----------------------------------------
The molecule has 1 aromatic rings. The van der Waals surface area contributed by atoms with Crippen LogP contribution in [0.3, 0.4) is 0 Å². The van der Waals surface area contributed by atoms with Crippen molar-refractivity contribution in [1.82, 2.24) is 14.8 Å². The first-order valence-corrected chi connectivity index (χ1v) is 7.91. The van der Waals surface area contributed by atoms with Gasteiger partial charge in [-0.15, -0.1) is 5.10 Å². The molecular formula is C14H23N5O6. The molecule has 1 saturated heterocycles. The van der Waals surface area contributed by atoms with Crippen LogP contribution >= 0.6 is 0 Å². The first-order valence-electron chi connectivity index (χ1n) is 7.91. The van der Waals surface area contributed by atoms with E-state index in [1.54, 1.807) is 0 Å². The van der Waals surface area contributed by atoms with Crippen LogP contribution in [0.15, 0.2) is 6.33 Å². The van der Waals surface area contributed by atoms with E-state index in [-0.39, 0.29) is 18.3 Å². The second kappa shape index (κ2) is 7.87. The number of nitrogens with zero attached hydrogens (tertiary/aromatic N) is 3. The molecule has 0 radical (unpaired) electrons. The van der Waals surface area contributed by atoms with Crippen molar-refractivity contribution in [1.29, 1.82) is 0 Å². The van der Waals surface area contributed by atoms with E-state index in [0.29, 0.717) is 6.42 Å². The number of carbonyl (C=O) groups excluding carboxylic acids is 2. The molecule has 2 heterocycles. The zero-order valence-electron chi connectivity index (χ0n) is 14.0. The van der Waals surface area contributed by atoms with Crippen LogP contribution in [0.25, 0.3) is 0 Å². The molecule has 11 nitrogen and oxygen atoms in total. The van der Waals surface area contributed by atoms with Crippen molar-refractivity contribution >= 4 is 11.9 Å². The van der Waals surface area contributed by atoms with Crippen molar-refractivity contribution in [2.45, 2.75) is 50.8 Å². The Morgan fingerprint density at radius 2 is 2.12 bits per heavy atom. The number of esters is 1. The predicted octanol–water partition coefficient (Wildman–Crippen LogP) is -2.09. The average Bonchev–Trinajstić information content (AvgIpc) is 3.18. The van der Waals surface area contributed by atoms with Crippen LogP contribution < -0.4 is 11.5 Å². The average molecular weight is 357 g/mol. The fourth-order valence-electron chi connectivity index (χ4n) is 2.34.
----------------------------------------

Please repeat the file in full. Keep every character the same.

The molecule has 1 aromatic rings. The van der Waals surface area contributed by atoms with Crippen LogP contribution in [0.3, 0.4) is 0 Å². The van der Waals surface area contributed by atoms with Crippen molar-refractivity contribution in [1.82, 2.24) is 14.8 Å². The first-order valence-corrected chi connectivity index (χ1v) is 7.91. The van der Waals surface area contributed by atoms with Gasteiger partial charge in [-0.15, -0.1) is 5.10 Å². The molecular formula is C14H23N5O6. The molecule has 1 saturated heterocycles. The van der Waals surface area contributed by atoms with Crippen LogP contribution >= 0.6 is 0 Å². The first-order valence-electron chi connectivity index (χ1n) is 7.91. The van der Waals surface area contributed by atoms with E-state index in [1.54, 1.807) is 0 Å². The van der Waals surface area contributed by atoms with Crippen LogP contribution in [0.15, 0.2) is 6.33 Å². The van der Waals surface area contributed by atoms with E-state index in [-0.39, 0.29) is 18.3 Å². The second kappa shape index (κ2) is 7.87. The number of nitrogens with zero attached hydrogens (tertiary/aromatic N) is 3. The molecule has 0 radical (unpaired) electrons. The van der Waals surface area contributed by atoms with Crippen molar-refractivity contribution in [1.29, 1.82) is 0 Å². The van der Waals surface area contributed by atoms with E-state index in [0.29, 0.717) is 6.42 Å². The number of carbonyl (C=O) groups excluding carboxylic acids is 2. The molecule has 2 heterocycles. The zero-order valence-electron chi connectivity index (χ0n) is 14.0. The van der Waals surface area contributed by atoms with Crippen LogP contribution in [0.25, 0.3) is 0 Å². The molecule has 11 nitrogen and oxygen atoms in total. The van der Waals surface area contributed by atoms with Crippen molar-refractivity contribution >= 4 is 11.9 Å². The van der Waals surface area contributed by atoms with Crippen molar-refractivity contribution in [2.45, 2.75) is 50.8 Å². The Morgan fingerprint density at radius 2 is 2.12 bits per heavy atom. The number of esters is 1. The predicted octanol–water partition coefficient (Wildman–Crippen LogP) is -2.09. The average Bonchev–Trinajstić information content (AvgIpc) is 3.18. The van der Waals surface area contributed by atoms with Crippen LogP contribution < -0.4 is 11.5 Å². The average molecular weight is 357 g/mol. The fourth-order valence-electron chi connectivity index (χ4n) is 2.34.